Guest Post by Roseanna McBain
It’s funny that I learned about the world’s fourth largest island, Madagascar, from the same-named animated movie: Madagascar. Sure, before the movie I knew it was an island off the coast of Africa, but sadly, that was about the sum of my knowledge of this amazing place.
In the movie, you’re introduced to a host of fantastical talking animals and the island’s residential lemur population. This heart-warming story showcased (in animation) some of the island’s beauty. Coming back to reality, the island is a fantastic place to visit on holiday, and not only because of the cute lemurs, though they are a large draw.
1. Wildlife — Ranomafana National Park
Set within the lush and magical rainforest on the southeastern side of Madagascar is the Parc National de Ranomafana, known in English as the Ronomafana National Park. Here you will discover the incredible cloud forest, the bountiful wildlife, and the very enjoyable hot springs that the park is known for. If you go on a pre-dawn tour you might come across the elusive bamboo lemurs, but if you choose to leave later in the day you’ll have better luck looking for the aye-aye, sportive lemur, or common brown lemur. Once you’ve finished examining the unbelievably surreal surroundings, head across a rickety bridge to the hot spring huts. The heavenly thermal waters were discovered by the French, who promptly decided to build a spa around them. Regardless of how it came about, it is a wonderful way to soothe strained muscles and feel invigorated again.
2. Culture — Royal Hill of Ambohimanga
This UNESCO World Heritage Site is one of the finest examples of an ancient royal city and graveyard, which surprisingly, still retains great meaning and importance to the citizens of Madagascar. In fact, it is still used as a place of worship today, with pilgrimages made by tourists and locals to view the numerous sacred sites within. While here, you can marvel at the traditional building designs, as well as get a glimpse of the social and political structures that date back to at least the 16th century. There are numerous lush terraces with rare indigenous species, which were protected by the forward-thinking royal family. Several sacred bodies of water can also be seen, which include both naturally occurring ones, as well as man-made ones; and no visit is complete without a trip to the royal tombs. Take your camera and capture numerous images of the beautiful stone carvings.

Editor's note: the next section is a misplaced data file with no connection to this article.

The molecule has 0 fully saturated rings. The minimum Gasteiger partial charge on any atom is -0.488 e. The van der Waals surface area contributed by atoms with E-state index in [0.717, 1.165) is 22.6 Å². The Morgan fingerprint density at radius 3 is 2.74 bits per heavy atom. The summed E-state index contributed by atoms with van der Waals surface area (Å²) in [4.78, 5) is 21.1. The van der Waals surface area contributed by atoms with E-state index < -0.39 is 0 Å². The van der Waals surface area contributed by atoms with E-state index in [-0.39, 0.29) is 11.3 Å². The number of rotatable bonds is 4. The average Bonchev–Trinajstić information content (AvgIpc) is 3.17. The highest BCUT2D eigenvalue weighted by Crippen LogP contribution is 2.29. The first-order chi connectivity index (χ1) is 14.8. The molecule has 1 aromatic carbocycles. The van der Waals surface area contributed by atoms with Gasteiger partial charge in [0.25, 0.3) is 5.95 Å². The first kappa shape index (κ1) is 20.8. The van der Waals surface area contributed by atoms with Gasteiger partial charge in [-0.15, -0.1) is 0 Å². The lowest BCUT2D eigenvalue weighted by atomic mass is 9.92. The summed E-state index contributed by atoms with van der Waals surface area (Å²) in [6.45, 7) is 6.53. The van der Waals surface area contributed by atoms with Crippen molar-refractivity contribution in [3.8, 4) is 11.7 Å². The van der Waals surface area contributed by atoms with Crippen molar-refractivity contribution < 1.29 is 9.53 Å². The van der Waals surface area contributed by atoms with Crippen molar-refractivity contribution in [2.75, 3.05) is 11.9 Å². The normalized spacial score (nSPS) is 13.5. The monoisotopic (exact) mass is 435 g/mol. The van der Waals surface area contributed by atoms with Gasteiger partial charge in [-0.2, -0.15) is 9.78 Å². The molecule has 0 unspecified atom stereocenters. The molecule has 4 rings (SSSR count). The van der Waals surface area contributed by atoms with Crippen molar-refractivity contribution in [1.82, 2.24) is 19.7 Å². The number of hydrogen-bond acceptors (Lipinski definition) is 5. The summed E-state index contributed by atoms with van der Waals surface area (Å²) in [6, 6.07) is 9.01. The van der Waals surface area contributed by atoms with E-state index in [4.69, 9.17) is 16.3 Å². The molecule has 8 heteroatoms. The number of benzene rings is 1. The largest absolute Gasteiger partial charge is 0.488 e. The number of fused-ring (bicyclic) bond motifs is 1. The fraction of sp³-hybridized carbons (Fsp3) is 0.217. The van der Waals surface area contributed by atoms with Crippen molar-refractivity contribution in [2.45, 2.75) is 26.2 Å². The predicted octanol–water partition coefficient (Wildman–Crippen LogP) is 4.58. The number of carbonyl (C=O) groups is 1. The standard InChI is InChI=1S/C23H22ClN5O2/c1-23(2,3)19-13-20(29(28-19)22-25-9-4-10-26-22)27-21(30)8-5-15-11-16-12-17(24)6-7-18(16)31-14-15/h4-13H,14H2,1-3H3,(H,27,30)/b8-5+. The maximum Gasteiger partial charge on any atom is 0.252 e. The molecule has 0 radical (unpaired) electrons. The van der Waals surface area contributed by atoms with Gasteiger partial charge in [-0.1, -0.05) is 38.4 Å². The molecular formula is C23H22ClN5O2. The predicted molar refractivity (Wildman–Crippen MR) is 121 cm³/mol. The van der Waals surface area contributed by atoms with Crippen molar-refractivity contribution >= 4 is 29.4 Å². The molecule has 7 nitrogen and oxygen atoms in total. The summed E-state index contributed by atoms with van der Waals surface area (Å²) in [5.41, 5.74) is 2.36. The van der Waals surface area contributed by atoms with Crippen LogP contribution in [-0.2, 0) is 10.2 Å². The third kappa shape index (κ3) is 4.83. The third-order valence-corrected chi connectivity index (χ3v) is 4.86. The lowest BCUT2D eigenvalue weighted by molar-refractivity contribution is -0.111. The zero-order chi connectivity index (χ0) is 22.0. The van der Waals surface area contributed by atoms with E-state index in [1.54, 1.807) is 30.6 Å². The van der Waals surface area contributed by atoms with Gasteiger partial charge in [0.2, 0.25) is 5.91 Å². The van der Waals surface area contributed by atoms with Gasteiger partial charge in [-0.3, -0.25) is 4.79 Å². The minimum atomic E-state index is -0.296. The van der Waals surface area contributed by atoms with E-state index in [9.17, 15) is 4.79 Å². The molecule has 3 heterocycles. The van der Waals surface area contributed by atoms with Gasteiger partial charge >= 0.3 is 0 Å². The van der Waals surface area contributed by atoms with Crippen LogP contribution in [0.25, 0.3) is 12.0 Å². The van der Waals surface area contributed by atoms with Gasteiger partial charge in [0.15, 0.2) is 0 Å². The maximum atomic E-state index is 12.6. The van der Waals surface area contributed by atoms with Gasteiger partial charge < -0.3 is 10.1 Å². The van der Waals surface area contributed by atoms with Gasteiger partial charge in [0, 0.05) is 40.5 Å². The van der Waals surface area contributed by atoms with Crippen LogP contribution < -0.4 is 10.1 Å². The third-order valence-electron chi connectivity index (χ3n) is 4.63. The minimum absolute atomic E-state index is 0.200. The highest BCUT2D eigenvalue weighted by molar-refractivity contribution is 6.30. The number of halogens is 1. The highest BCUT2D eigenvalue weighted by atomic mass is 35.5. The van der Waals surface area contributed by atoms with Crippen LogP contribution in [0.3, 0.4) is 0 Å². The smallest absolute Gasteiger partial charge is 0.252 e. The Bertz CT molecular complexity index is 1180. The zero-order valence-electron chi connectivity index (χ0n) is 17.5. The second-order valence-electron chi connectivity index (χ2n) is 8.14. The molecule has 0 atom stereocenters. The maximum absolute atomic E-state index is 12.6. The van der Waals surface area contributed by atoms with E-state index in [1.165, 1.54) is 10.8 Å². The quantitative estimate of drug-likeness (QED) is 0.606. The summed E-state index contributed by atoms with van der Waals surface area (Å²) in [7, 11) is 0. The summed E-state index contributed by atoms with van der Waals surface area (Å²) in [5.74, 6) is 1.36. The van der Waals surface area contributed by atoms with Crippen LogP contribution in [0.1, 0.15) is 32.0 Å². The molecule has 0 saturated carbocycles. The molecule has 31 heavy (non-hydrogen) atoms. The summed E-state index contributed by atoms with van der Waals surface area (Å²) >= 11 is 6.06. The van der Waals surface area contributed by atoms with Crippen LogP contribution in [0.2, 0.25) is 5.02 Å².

3. City Life — Toliara
The city of Toliara, which is the capital city of the same-named region, is one of the best places to enjoy the local culture. You can take it easy for a day or two at the beach, or else try and learn some Malagasy before exploring. While here, make sure you stop at the Antsokay arboretum, which has over 900 flora species. Interestingly, over 80% of the flora at the arboretum has some kind of medicinal value. You’ll notice as you roam the streets that everything is laid out in quite a geometric way, and there are plenty of tamarind and flame trees around to give it an exotic air. While in town visit the only two museums, which are cared for by the local university, and pop into Chez Zazah for a bite to eat – they’ve got some wonderful cuisine. If you’re looking to buy souvenirs, the local market is your best bet, and you can often haggle to bring the price down a bit.
4. Water-lovers – Anakao
Only 40km away from the city of Toliara is the region of Anakao, which is well-known locally for its amazingly clear waters, long coral reef, and water-orientated activities. The best way to travel here is by boat, as the RN7 road is incredibly difficult to drive. While lazing about on the boat, check out the mangroves, birds, trees, and wrecked cargo ship you’ll be floating past. Once you’ve arrived at Anakao, you can dive within the coral reef, do some whale watching in season, see numerous colorful fish, and perhaps even spot some green or hawksbill turtles.
If you’ve never been to Madagascar, do yourself a favor and add it to your list of must-visit places, while you can. Since Madagascar has a wealth of trees and minerals, large corporations have been eyeing the island, and with thousands of hectares now marked for deforestation and mining, no one knows how much longer this exotic paradise, with its unique wildlife, will remain.